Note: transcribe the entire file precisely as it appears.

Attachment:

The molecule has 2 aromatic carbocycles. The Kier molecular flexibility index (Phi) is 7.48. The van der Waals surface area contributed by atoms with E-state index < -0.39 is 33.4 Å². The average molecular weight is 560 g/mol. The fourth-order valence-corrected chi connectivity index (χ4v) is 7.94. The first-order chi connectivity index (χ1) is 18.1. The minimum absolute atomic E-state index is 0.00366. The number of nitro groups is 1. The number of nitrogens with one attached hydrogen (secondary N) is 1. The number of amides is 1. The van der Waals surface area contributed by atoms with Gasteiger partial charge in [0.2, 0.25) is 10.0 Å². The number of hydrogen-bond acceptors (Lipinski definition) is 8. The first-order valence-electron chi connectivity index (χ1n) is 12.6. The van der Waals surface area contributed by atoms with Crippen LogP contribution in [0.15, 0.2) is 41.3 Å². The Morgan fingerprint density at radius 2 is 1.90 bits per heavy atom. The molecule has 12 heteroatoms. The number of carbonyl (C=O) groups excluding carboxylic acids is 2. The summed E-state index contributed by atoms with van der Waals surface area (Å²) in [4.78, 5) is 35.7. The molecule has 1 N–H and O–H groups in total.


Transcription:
The molecule has 2 aromatic carbocycles. The Kier molecular flexibility index (Phi) is 7.48. The van der Waals surface area contributed by atoms with E-state index < -0.39 is 33.4 Å². The average molecular weight is 560 g/mol. The fourth-order valence-corrected chi connectivity index (χ4v) is 7.94. The first-order chi connectivity index (χ1) is 18.1. The minimum absolute atomic E-state index is 0.00366. The number of nitro groups is 1. The number of nitrogens with one attached hydrogen (secondary N) is 1. The number of amides is 1. The van der Waals surface area contributed by atoms with Gasteiger partial charge in [0.2, 0.25) is 10.0 Å². The number of hydrogen-bond acceptors (Lipinski definition) is 8. The first-order valence-electron chi connectivity index (χ1n) is 12.6. The van der Waals surface area contributed by atoms with Crippen LogP contribution in [0.15, 0.2) is 41.3 Å². The Morgan fingerprint density at radius 2 is 1.90 bits per heavy atom. The molecule has 12 heteroatoms. The number of carbonyl (C=O) groups excluding carboxylic acids is 2. The summed E-state index contributed by atoms with van der Waals surface area (Å²) in [4.78, 5) is 35.7. The molecule has 1 N–H and O–H groups in total.